Pioneering Work in the Automotive IT Jungle
IT in cars is like an orchestra being joined by more and more musicians. Experts from industry and the scientific community now want to work together to create standardized rules and processes so that the various electronic players across the vehicle do not get out of sync. After all, ensuring concerted interaction between all these systems is essential if new functions in and around the vehicle are to be developed more quickly in the future and reach drivers safely – throughout the vehicle’s life. This is what a total of 13 companies and research institutions have been working on since August 2021, in the publicly funded “Software-Defined Car” project (SofDCar for short). “With a new approach to software and data, we’re laying the foundations for much greater flexibility in dealing with new functions and data relating to modern vehicles,” says Dr. Andreas Westendorf. He is leading the project at consortium leader Bosch. The three-year project is being funded with a grant of some 43 million euros from the German Federal Ministry for Economic Affairs and Energy (BMWi).
The project partners from industry include BooleWorks GmbH, ETAS GmbH, Mercedes-Benz AG, P3 digital services GmbH, T-Systems International GmbH, Vector Informatik GmbH, ZF Friedrichshafen AG, and, as an associated partner, the Baden-Württemberg state agency e-mobil BW GmbH. Renowned scientific institutions are also participating: the University of Stuttgart, the Research Institute of Automotive Engineering and Vehicle Engines Stuttgart (FKSF), the FZI Research Center for Information Technology, and the Karlsruhe Institute of Technology (KIT).
Making data complexity manageable and enabling continuous updates
Some of today’s vehicles already feature more than 100 control units – and this
complexity of electrical and electronic systems and their architecture is only
going to increase in the future. However, it is imperative to keep the complexity
manageable, as this is the only way to ensure that a vehicle’s functions can be
updated at any time in its service life – which may be as long as 20 years – and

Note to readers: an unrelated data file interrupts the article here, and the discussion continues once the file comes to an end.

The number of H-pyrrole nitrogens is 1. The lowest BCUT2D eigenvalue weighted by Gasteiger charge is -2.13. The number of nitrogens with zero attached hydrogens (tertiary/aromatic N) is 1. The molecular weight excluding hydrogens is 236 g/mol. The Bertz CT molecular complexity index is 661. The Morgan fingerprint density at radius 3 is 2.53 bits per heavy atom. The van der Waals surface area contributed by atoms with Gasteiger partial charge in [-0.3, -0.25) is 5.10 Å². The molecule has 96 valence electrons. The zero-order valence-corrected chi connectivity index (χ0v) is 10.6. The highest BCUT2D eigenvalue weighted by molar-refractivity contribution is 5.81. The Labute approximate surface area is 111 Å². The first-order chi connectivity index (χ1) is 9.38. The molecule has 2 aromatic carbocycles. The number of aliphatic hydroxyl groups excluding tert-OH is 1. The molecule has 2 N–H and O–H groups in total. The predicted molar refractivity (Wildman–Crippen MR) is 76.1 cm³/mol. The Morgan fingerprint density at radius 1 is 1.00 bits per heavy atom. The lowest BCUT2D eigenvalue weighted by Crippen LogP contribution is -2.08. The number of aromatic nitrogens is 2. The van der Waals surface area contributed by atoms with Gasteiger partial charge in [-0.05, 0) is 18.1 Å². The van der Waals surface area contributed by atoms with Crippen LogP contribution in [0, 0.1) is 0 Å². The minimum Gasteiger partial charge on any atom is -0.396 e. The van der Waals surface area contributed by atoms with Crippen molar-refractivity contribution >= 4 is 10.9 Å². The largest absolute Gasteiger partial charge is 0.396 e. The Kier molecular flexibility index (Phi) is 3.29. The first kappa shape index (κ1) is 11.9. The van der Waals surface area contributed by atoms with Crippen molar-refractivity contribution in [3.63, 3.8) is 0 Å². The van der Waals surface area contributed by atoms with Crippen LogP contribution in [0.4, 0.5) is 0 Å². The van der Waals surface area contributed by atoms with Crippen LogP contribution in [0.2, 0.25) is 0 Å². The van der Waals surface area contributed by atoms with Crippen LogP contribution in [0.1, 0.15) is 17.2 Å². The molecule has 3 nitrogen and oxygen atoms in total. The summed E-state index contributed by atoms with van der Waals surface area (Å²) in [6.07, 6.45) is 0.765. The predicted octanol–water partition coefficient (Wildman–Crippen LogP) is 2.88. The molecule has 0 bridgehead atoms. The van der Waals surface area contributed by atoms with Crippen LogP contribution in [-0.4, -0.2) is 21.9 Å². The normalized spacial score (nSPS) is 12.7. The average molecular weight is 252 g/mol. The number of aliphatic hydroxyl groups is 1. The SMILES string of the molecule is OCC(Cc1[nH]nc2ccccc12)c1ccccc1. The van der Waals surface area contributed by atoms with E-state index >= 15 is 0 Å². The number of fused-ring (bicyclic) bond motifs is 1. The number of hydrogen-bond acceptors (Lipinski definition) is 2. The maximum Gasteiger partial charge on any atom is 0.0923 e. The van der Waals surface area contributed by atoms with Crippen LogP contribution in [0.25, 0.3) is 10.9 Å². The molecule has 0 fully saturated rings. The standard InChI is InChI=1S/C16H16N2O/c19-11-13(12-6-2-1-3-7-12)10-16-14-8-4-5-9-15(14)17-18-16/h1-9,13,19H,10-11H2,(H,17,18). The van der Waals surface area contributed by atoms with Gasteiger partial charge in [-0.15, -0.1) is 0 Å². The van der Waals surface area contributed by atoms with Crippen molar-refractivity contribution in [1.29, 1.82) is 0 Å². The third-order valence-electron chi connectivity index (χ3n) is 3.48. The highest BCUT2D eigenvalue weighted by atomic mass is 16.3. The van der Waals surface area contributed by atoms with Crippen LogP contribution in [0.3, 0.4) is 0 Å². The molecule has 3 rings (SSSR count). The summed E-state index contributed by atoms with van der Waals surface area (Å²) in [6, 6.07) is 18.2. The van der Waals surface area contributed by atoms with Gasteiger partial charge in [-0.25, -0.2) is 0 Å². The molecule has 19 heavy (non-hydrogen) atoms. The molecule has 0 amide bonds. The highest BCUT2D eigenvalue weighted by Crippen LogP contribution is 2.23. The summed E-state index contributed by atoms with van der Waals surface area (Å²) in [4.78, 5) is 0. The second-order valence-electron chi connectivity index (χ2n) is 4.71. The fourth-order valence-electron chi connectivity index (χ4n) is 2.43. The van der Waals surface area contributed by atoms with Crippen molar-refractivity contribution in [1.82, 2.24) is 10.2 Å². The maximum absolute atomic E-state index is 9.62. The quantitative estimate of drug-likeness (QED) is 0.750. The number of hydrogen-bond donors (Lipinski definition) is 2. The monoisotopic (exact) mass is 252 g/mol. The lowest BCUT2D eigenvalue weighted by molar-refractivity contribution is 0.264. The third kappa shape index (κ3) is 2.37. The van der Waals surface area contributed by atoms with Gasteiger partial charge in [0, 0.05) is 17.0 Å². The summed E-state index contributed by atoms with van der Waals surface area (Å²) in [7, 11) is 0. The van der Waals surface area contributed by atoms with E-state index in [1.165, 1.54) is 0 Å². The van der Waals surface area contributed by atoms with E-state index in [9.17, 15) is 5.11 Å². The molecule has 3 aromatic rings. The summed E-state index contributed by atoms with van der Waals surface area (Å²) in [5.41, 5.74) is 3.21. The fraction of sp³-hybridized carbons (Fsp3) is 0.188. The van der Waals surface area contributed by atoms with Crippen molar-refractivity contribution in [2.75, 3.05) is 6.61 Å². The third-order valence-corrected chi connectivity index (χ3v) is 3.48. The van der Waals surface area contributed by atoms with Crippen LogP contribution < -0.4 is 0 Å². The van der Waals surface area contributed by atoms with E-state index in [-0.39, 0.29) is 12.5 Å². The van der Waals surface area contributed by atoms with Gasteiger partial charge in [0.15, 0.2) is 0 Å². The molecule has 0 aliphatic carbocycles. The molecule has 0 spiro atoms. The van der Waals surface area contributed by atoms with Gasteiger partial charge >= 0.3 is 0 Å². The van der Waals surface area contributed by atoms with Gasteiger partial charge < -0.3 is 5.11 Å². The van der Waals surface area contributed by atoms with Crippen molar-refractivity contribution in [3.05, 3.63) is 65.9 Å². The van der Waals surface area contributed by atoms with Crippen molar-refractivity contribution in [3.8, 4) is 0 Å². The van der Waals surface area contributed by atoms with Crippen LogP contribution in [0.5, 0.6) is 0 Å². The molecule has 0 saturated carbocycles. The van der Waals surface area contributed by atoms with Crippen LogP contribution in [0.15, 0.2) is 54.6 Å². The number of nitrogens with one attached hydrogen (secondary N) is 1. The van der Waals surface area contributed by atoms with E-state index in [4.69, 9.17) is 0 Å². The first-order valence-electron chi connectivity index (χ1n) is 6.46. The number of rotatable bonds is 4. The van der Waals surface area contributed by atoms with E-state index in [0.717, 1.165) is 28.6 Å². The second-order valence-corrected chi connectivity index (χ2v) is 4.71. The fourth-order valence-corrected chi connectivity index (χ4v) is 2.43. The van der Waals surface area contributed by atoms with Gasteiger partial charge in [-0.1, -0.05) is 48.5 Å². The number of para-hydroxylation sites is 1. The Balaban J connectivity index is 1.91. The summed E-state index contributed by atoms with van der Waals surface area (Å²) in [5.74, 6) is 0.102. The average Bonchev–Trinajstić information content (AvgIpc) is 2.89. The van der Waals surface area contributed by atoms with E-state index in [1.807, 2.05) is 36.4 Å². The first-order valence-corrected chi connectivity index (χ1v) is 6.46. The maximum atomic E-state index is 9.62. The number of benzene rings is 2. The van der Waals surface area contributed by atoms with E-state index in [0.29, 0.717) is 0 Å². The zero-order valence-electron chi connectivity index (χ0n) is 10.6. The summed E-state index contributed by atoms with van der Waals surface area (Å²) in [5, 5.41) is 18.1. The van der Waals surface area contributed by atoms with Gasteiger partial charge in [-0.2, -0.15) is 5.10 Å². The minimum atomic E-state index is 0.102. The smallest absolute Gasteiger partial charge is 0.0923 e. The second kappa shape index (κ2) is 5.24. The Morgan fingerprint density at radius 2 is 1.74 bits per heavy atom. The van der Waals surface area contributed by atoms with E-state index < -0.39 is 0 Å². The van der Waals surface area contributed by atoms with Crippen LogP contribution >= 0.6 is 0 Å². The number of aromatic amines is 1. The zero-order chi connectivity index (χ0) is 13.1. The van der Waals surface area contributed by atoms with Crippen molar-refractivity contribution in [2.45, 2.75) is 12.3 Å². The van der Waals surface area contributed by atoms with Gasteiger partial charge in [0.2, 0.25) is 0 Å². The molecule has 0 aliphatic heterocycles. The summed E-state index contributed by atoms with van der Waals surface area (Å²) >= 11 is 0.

thus remain safe. More than ever, what’s needed is a set of rules governing the smooth interaction of the various in-car electronic components and systems. The aim of the SofDCar project is to establish rules and processes for controlling all software updates and upgrades in the future, as well as a consistent functional and IT- security methodology to which they should adhere. This will prevent individual programs from interfering with each other, and ensure they function properly within the system, without error. “The SofDCar project has taken on the task of mapping the IT jungle in the car. Our objective is to bring fundamental order to the processes for creating and maintaining software for the vehicle domain via modern, cross-company development tool chains and DevOps methods,” Westendorf says. This will enable more complex functions and safety methods, which are also required for features such as automated driving.
A new digital twin for the vehicle architecture of the future
Part of the project involves developing an extended digital twin – a virtual image of the vehicle’s development and runtime data. In the future, this twin will encompass the data distributed across the vehicle and in the cloud – from the time a vehicle is manufactured until it is scrapped. This goes far beyond what was previously meant by the term digital twin: for the first time it covers the entire life cycle of a modern vehicle, and it includes the cloud domain, apps, backend systems, and development systems. The project’s plan is for this to ensure a single, unbroken information flow of vehicle data and software versions runs through all databases and servers. This will make it easier and above all quicker to implement software updates and new digital functions and services at any time. “The digital twin is the car’s IT-optimized partner, turning it into a modern electronic device in the cloud as well,” Westendorf says.
Bosch, is a German multinational engineering and electronics company headquartered in Gerlingen, near Stuttgart, Germany. It is the world's largest supplier of automotive components measured by 2011 revenues.